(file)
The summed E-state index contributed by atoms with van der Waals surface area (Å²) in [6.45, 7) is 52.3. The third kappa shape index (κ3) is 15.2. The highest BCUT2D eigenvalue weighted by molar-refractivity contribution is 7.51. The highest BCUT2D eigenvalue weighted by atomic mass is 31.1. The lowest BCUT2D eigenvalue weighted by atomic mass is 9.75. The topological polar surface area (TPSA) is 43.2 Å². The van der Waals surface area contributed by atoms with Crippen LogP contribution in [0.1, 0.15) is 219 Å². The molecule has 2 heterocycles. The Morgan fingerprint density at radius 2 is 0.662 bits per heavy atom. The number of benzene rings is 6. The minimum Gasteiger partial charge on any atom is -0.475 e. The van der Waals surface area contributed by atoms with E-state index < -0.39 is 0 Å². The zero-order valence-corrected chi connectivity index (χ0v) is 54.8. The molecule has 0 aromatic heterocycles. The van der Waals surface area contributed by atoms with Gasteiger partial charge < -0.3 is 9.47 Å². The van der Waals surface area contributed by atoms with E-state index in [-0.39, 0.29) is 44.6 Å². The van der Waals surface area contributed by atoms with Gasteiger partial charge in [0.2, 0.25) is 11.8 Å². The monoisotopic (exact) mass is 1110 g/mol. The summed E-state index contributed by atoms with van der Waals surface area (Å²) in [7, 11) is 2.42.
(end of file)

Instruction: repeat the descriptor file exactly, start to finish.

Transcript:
The summed E-state index contributed by atoms with van der Waals surface area (Å²) in [6.45, 7) is 52.3. The third kappa shape index (κ3) is 15.2. The highest BCUT2D eigenvalue weighted by molar-refractivity contribution is 7.51. The highest BCUT2D eigenvalue weighted by atomic mass is 31.1. The lowest BCUT2D eigenvalue weighted by atomic mass is 9.75. The topological polar surface area (TPSA) is 43.2 Å². The van der Waals surface area contributed by atoms with Crippen LogP contribution in [0.1, 0.15) is 219 Å². The molecule has 2 heterocycles. The Morgan fingerprint density at radius 2 is 0.662 bits per heavy atom. The number of benzene rings is 6. The minimum Gasteiger partial charge on any atom is -0.475 e. The van der Waals surface area contributed by atoms with E-state index < -0.39 is 0 Å². The zero-order valence-corrected chi connectivity index (χ0v) is 54.8. The molecule has 0 aromatic heterocycles. The van der Waals surface area contributed by atoms with Gasteiger partial charge < -0.3 is 9.47 Å². The van der Waals surface area contributed by atoms with E-state index in [-0.39, 0.29) is 44.6 Å². The van der Waals surface area contributed by atoms with Gasteiger partial charge in [0.2, 0.25) is 11.8 Å². The monoisotopic (exact) mass is 1110 g/mol. The summed E-state index contributed by atoms with van der Waals surface area (Å²) in [7, 11) is 2.42.